The evolution of exaggerated male weaponry in New Zealand sheet-web spiders
During my doctorate, I investigated the evolution and function of exaggerated chelicerae in New Zealand sheet-web spiders (Cambridgea spp.) using a range of morphological, behavioural and phylogenetic techniques in order to compare weapon morphology across different species of the genus and to characterise the way that sexual selection may be acting upon them. My PhD was supervised by Drs Greg Holwell (The University of Auckland) and Cor Vink (Canterbury Museum).
Key research techniques:
- Studying the role of weapons in male-male contests
- Field collecting, behavioural observations, animal husbandry, model selection and applying contest assessment models
- Comparing weapon morphology across closely related species
- Specimen collection and identification; DNA extracting, PCR, sequencing, editing and tree building in Geneious; Phylogenetic least squares; Morphometrics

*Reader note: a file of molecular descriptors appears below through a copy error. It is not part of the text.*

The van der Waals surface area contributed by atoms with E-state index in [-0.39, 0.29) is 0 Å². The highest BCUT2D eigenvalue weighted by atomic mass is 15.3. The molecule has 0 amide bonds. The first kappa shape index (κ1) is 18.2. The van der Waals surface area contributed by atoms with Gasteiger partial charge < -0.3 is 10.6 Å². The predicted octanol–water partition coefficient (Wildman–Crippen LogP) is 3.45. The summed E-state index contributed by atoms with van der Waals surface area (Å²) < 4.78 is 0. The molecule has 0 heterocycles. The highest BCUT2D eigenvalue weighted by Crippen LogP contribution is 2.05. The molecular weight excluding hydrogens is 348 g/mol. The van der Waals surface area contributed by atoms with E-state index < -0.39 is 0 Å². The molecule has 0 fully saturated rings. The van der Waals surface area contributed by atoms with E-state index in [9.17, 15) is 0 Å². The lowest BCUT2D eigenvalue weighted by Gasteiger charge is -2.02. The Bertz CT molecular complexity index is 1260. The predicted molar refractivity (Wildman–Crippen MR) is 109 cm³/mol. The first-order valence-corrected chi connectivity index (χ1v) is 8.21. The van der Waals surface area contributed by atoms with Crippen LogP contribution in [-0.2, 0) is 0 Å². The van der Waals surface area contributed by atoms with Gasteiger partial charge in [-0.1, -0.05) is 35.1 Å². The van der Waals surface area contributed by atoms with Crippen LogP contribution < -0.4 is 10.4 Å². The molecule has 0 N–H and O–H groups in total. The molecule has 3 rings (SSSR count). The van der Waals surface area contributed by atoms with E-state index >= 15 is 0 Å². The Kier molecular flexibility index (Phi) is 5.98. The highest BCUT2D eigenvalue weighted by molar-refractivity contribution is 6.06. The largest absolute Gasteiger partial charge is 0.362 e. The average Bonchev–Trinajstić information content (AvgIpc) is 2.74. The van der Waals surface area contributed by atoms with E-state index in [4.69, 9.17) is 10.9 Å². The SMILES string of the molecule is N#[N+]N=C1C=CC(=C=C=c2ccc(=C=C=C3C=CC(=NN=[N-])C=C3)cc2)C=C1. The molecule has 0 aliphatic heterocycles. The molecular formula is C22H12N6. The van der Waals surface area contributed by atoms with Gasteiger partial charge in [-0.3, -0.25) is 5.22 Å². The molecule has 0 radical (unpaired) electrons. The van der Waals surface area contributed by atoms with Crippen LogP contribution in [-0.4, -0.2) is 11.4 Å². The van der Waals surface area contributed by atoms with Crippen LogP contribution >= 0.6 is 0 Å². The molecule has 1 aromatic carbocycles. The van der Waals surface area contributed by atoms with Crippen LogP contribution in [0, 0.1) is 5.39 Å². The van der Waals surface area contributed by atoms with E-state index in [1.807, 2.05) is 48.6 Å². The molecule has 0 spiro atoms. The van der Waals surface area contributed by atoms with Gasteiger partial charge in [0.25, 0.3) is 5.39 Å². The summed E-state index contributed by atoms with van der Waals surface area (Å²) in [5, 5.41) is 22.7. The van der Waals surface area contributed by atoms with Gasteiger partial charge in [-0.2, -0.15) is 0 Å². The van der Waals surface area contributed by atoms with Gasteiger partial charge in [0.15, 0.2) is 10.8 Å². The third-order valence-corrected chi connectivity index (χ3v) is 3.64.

- Analysing chelicerae function and small scale morphology
- Preparation of arachnids for micro-CT, segmentation of micro-CT scans using AMIRA, analysis of force transduction data
Sexual cannibalism in a facultative parthenogen
The dissertation project for my Honours degree aimed to determine whether high or low foraging success of female Springbok mantises (Miomantis caffra) influenced the probabilities of cannibalism and copulation. We found that females on both low and high diets cannibalised prospective mates/meals at a roughly equal rate but that, as the season progressed, females became more likely to copulate with males which suggests that there is still value for females to reproduce sexually rather than entirely depending on parthenogenesis in which this species engaged readily.